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Thursday, February 26, 2015
In Matthew’s narrative, the Jewish year came to an end with the month of Adar. The Passover would be the first celebration of the New Year which began with the month of Nisan. Passover, according to the Torah, however, did not occur until the 14th and 15th days of the month of Nisan. If Matthew was going to tell the story of Jesus’ passion and death against the background of Passover, he still had to provide Jesus stories to cover the first two Sabbaths of Nisan before Passover would arrive.
First, in order to get our bearings, we search for the place in which Matthew brings the Jewish year to a conclusion. I think we find it in the last verse of chapter 23. This verse comes after a major moment of transition that seems to close out the Jewish year. The Palm Sunday procession has brought Jesus triumphantly to his final destination (Matt 21:1-33). Then, in quick succession, Matthew describes the conflict that Jesus’ presence in Jerusalem has created. He has, Matthew writes, cleansed the Temple of those who bought and sold animals for sacrifices together with the money changers, who made those transactions possible (Matt 21:12-13).
The confrontation that occurred that day is then described as being extended through several days. There are debates with the Scribes, the Pharisees and the Sadducees. There are provocative parables, one of which is about a king who prepares a marriage feast for his son to which he invites the appropriate guests. For a variety of reasons, however, those invited guests have declined the invitation. The king then sends his servants out into the highways to bring in strangers to fill the seats at the banquet tables. Surely, the meaning of this parable to Matthew was not a secret! The Jewish people, originally the invited guests, had declined the invitation and the Gentiles had become the substitutes.
Tensions between Jesus and the religious leaders in Jerusalem are clearly being portrayed as rising. Then debates follow about whether the disciples of Jesus should pay taxes to Caesar (Matt. 22:15-22), about whether there is life after death (Matt 22:23-53) and about the relationship of the messiah to King David (Matt 22:41-46). Then Jesus is made to pronounce a series of “woes” on the scribes and the Pharisees in which he calls them such things as hypocrites, blind guides, whitewashed sepulchers and a brood of vipers (Matt 23:1-36).
In conclusion, Jesus is then pictured as lamenting over Jerusalem which he describes as “forsaken and desolate” (Matt 23:37-38). Indeed it was when Matthew wrote, for it had been laid to waste by the Romans in 70 CE. Finally, Matthew arrives at his conclusion. It comes at the end of chapter 23, when he has Jesus say: “Blessed is he (the one) who comes in the name of the Lord” (Matt 23:39). Since those words have already been used in the Palm Sunday story, we have to assume they refer here to another coming, either his coming in resurrected glory or to the messiah’s “second coming” at the end of the world. That verse appears to bring the Jewish year to an end. Our next step then, is to find where Matthew starts his story of Passover. That task requires no great expertise, since it is stated overtly in the first verse of Chapter 26. Since Passover always comes between the second and third Sabbaths of Nisan, the first month of the New Year, we now have our boundaries. Chapters 24 and 25 must have been originally designed to provide Jesus material for those two Sabbaths of Nisan before the Passover celebration began.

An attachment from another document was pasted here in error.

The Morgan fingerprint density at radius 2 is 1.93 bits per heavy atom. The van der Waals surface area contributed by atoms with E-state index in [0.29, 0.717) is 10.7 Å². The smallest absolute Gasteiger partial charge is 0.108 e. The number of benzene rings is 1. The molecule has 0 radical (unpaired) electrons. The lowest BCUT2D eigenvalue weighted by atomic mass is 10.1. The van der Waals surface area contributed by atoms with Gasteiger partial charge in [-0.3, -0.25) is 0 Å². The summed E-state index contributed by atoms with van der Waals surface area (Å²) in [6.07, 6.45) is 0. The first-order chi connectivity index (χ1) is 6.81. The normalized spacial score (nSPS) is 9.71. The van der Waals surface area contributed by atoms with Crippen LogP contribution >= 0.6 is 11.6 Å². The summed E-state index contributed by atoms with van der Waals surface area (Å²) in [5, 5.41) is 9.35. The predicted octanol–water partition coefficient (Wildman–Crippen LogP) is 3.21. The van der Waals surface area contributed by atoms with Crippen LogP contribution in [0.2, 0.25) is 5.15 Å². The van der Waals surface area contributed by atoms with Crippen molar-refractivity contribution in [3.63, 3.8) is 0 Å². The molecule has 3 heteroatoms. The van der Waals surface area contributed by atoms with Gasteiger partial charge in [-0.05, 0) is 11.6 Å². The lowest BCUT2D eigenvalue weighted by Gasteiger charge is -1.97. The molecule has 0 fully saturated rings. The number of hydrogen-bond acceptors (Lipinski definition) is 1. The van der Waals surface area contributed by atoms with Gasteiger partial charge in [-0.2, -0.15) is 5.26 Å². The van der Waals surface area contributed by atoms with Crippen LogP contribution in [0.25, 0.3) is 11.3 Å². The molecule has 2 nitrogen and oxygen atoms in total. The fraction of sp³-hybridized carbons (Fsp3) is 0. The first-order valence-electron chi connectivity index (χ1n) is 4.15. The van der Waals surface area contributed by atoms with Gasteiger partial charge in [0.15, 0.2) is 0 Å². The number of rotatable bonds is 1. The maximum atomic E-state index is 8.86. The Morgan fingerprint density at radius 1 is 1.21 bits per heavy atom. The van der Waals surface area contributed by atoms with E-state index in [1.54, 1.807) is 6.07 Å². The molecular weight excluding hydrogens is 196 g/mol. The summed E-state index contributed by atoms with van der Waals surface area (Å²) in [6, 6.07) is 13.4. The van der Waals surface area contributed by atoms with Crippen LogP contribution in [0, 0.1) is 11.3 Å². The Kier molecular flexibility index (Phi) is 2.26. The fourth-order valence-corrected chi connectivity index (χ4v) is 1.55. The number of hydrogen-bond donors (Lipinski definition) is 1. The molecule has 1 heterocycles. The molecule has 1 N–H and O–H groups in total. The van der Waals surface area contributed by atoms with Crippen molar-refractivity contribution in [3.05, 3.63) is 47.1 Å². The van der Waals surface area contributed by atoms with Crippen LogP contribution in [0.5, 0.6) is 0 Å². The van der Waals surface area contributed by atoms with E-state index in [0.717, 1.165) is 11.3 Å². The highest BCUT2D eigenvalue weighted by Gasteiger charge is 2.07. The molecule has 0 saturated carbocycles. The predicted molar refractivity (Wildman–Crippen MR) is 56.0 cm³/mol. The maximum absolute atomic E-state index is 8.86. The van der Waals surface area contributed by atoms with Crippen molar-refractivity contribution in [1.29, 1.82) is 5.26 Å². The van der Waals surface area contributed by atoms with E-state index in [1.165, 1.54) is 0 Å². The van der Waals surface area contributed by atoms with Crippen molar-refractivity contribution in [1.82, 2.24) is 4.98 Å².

If you have followed this liturgical detective story thus far, we turn to look at the content of chapters 24 and 25 to see if its material is appropriate to the time frame we have laid out. Chapter 24 is called Matthew’s Apocalypse. It is his description of the end of the world. Chapter 25 is made up of three parables, all about the final judgment. Upon reading these two chapters, our first sense is that, although there are only two themes in this material, the end of the world and the final judgment, there is a large amount of material for use on only two Sabbaths.
Then we recall that other abnormality in the Jewish calendar for which Matthew had to make some accommodation. The Jewish year consisted of twelve lunar months, which normally gave the year only 360 days. Such a calendar would inevitably and in a very short time produce a dislocation between the calendar itself and the seasons of the year. The Jewish people at this time did not know that the actual length of a year was the time it took the Earth to complete its elliptical orbit around the sun, which was 365 ¼ days. What they did know, however, was that if their calendar was 5 ¼ days short each year, it would not be long before seasonally-related holy days, such as Sukkoth in the fall, Dedication in the darkness of winter and Passover in the early spring would become absurdly out of place.